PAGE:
The fundamental problem is that the socialist’s use of state power to create positive freedom for some citizens inherently requires the interruption of the natural freedom of others. In other words, socialism justifies the destruction of negative or natural freedoms, and sets them firmly in tension with positive freedoms. Indeed, to achieve its ends, it must always sacrifice God given natural freedom in the effort to force the establishment of positive freedom according to the whim of the state and her bureaucrats. The redistribution of wealth by state power, for example, is merely stealing from one to give to another. We recognize that this is not properly charity as Jesus would advocate. In fact, when a state plays Robin Hood in this fashion it actually destroys the possibility of real charity.
Faithfulness to Christ is constituted by responsive acts and activity arising out of individual and personal spiritual choices made possible by the gift of natural freedom. In response to the leading of Scripture and the Spirit, the Christian who freely chooses compassion and care, generosity and self-sacrifice, has lived in faithfulness. The same acts arising out of compulsion or manipulation have no value as free responses to the leading of Christ, and so cease to be moral or faithful acts or activities. Suddenly our ‘charity’ is effectively amoral.
This is a serious spiritual problem, so let me explain. For a government to establish positive freedoms at the expense of other people’s natural freedom is destructively immoral. Firstly, it directly undermines the possibility that I may choose kindness and charity for myself since it takes a person’s wealth and so also their choice as to it’s purpose. But there’s a more indirect and perhaps more insidious problem. Socialism paves the way for a citizenry to become unaware of the progressive amorality of their activity. When the state does charity for us, we’re led to the pretension of compassion and care in a way that is fundamentally contrary to Jesus’ command for us to be personally self-sacrificial and charitable. The depersonalized and disconnected activity of the state, well intentioned though it may be, undermines my personal role and responsibility in charity. It glosses over my personal spiritual obligations and anesthetizes my guilt with the fanciful illusion of politically achieved compassion. Care devoid of any personal investment, involvement or sacrifice, is not Christian charity and nor is it faithfulness. In practice, socialism relieves a populace of the sense of the need to give personally and so the individual sense of obligation that Christ has called for.
What that means is that socialism cuts us off from our personal responsibility for the poor. Efficiency and political machinery be dammed, socialism cuts us off from others in need. In 2nd Corinthians 8 we see that charitable giving is inherently relational, and it results in a mutual exchange where different kinds of ‘plenty’ or ‘fullness’ are reciprocated. But when the state steps in by force as my proxy, then no longer must I embrace the disadvantaged myself; no longer must I empty myself for them by my free choice to follow Christ with the whole of my life. Instead, now I can keep a distance and let the state be my proxy in caring, freeing me from personal investment in compassionate living and from relationship with the poor or sick. The consequence is a society of individuals detached from actual need, and restrained from the growth that comes from inconvenience and sacrifice.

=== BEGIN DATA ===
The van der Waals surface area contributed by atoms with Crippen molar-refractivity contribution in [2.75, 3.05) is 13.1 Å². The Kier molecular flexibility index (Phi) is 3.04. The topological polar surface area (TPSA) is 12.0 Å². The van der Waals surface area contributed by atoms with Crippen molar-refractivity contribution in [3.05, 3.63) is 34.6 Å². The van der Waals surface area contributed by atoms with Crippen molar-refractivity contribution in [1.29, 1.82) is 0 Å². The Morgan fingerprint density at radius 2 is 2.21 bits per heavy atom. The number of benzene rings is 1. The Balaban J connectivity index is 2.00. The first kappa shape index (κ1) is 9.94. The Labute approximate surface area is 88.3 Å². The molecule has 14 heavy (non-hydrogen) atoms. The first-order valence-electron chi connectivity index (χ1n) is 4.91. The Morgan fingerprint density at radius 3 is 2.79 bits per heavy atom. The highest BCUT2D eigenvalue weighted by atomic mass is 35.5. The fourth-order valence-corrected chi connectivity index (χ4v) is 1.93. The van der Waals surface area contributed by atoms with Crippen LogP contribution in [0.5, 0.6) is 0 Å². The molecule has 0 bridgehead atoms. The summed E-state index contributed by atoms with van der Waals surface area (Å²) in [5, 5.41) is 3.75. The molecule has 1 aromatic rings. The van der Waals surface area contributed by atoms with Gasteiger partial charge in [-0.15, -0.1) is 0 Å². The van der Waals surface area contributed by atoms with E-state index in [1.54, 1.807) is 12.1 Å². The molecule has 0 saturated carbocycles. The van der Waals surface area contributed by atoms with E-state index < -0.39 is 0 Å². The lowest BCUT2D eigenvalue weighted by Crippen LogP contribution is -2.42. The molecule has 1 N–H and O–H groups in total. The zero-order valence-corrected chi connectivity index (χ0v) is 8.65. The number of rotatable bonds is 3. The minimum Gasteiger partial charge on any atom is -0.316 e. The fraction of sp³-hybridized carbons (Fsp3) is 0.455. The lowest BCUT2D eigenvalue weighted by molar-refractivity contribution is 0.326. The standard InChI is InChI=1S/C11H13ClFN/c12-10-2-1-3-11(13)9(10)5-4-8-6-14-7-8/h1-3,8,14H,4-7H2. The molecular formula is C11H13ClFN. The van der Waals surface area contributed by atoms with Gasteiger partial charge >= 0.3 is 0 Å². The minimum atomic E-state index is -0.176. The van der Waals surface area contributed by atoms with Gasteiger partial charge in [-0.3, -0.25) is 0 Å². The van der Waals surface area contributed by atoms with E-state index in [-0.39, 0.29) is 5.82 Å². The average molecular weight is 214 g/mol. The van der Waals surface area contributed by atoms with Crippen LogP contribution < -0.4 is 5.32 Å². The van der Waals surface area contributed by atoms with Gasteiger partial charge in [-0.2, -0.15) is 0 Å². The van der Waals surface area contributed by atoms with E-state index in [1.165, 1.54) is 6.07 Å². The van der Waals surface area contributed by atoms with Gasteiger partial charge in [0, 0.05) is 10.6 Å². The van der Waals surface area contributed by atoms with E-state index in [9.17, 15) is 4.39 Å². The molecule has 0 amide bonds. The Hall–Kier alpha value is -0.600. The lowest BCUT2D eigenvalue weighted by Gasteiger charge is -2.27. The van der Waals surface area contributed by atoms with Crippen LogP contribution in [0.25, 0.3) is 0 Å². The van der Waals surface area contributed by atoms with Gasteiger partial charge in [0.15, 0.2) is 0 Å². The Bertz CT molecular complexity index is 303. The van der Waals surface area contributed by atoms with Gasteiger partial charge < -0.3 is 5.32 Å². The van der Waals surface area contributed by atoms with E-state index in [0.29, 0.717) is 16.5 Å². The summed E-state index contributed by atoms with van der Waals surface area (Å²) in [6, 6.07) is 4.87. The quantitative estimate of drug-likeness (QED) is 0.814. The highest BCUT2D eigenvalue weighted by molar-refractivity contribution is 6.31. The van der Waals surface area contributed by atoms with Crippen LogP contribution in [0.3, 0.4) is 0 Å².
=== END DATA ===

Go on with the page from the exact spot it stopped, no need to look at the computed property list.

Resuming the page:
Add to that the basic understanding of giving personally and freely as part of the life of worship, and we see that socialism results in a deplorable state where everything that giving means to the Christian is thoroughly eviscerated.
In our current context, this is especially the case when the state does so on the basis of borrowed money for which multiple generations will be irrevocably and involuntarily accountable.
There is often the perception that only the left, the progressives and socialists in our society, care for the poor because only they speak of large government activity to that end. But the political left does not have a monopoly on concern for others – regardless of their press and propaganda. Their only distinctive is that they want to use to government power and structures to accomplish it. The debate isn’t about care and compassion; it is about the means of carrying it out. In fact, economically, in practice progressives’ ideas play irresponsibly with creating inter-generational dependency and so may curse the poor to a class trap wherein the only hope they know is government entitlements in perpetuity. This achieves two dark goals with one firm and deliberate purpose.